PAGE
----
Ray Bradbury seems always to have known what he wanted to do and how to get it done. Of the initiatives he has taken in his life, which do you think have contributed most fruitfully to his writing?
Identify the resemblances between the Martians and American Indians in The Martian Chronicles and explain what they contribute to the total effect of the narrative.
Montag is a grown man at the beginning of Fahrenheit 451, but what evidence do you see that he matures in the course of the novel?
Some books probably intended for young readers turn out to be valuable reading for adults. Is Dandelion Wine such a book? Explain your response.
Is Bradbury more convincing in his depiction of the dark side of life or in his hopefulness?
Critics are inclined to discount the importance of popular writers in popular modes such as those Bradbury practices. What aspects of Bradbury’s work entitle him to the status of serious writer?
Other Literary Forms
Although Ray Bradbury described himself as essentially a short-story writer, his contributions to a wide variety of other genres have been substantial. Indeed, he has intentionally sought to compose successfully in virtually every literary form. His best-known novels are Fahrenheit 451 (1953), Dandelion Wine (1957), and Something Wicked This Way Comes (1962), the last being his favorite of all of his works. Among his screenplays, the most successful have been Moby Dick (1956), written in collaboration with filmmaker John Huston, and Icarus Montgolfier Wright (1961) with George C. Johnson, which was nominated for an Academy Award. Bradbury had his stage plays produced in Los Angeles and New York City, and several of them have been published, representative samples of which are The Anthem Sprinters and Other Antics (1963) and The Pedestrian (1966). He also wrote many plays for radio and television. Some of the most important of the several volumes of poetry that he published were collected in The Complete Poems of Ray Bradbury (1982). He also wrote books for children and adolescents, including Ahmed and the Oblivion Machines: A Fable (1998); compiled anthologies of fantasy and science-fiction stories, such as The Circus of Dr. Lao and Other Improbable Stories (1956); and published nonfiction works dealing with his interests in creativity and the future, such as Yestermorrow: Obvious Answers to Impossible Futures (1991).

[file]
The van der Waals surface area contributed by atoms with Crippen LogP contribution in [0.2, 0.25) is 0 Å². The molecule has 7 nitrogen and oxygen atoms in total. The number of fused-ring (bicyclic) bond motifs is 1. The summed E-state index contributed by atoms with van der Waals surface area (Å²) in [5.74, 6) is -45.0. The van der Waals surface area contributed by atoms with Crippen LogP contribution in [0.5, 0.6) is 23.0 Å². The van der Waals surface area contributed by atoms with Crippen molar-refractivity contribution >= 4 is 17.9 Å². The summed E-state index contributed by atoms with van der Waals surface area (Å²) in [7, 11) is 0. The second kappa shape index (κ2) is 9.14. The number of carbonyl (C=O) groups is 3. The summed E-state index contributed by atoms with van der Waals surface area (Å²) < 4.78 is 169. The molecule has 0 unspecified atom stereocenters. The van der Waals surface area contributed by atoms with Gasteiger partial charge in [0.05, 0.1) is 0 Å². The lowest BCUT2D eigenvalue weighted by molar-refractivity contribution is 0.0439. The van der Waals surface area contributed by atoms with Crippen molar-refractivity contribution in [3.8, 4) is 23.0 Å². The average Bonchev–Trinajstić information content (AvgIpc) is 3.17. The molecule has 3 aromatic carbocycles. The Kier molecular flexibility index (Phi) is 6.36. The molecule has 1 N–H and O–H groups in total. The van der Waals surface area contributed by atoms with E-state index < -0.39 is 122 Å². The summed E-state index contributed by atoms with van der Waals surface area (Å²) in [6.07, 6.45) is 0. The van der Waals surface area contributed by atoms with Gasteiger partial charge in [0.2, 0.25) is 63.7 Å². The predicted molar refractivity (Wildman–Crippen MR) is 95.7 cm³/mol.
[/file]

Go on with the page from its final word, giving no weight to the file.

Despite Bradbury’s once being named the United States’ best-known science-fiction writer in a poll, his actual literary accomplishments are based on an oeuvre whose vast variety and deeply humanistic themes transcend science fiction as it is commonly understood. His many stories, from gothic horror to social criticism, from playful fantasies to nostalgic accounts of midwestern American life, have been anthologized in several hundred collections, in English as well as many foreign languages, and several of the stories that he published early in his career now occupy a distinguished niche in twentieth century American literature.
Some of his early tales were recognized with O. Henry Prizes in 1947 and 1948, and in 1949 he was voted Best Author by the National Fantasy Fan Federation. Bradbury’s “Sun and Shadow” won the Benjamin Franklin Magazine Award as the best story of 1953-1954, and in 1954 he received a National Institute of Arts and Letters Award in Literature. His novel Fahrenheit 451 won a gold medal from the Commonwealth Club of California, and his book Switch on the Night (1955) was honored with a Boy’s Club of America Junior Book Award in 1956. He received the Mrs. Ann Radcliffe Award of the Count Dracula Society in 1965 and 1971, the Writers’ Guild of America West Valentine Davies Award in 1974, and the World Fantasy Award for Life Achievement in 1977. Whittier College gave him an honorary doctor of literature degree in 1979. PEN, an international writers’ organization of poets, playwrights, editors, essayists, and novelists, gave Bradbury its Body of Work Award in 1985. In 1988 Bradbury won the Nebula Award, and in...
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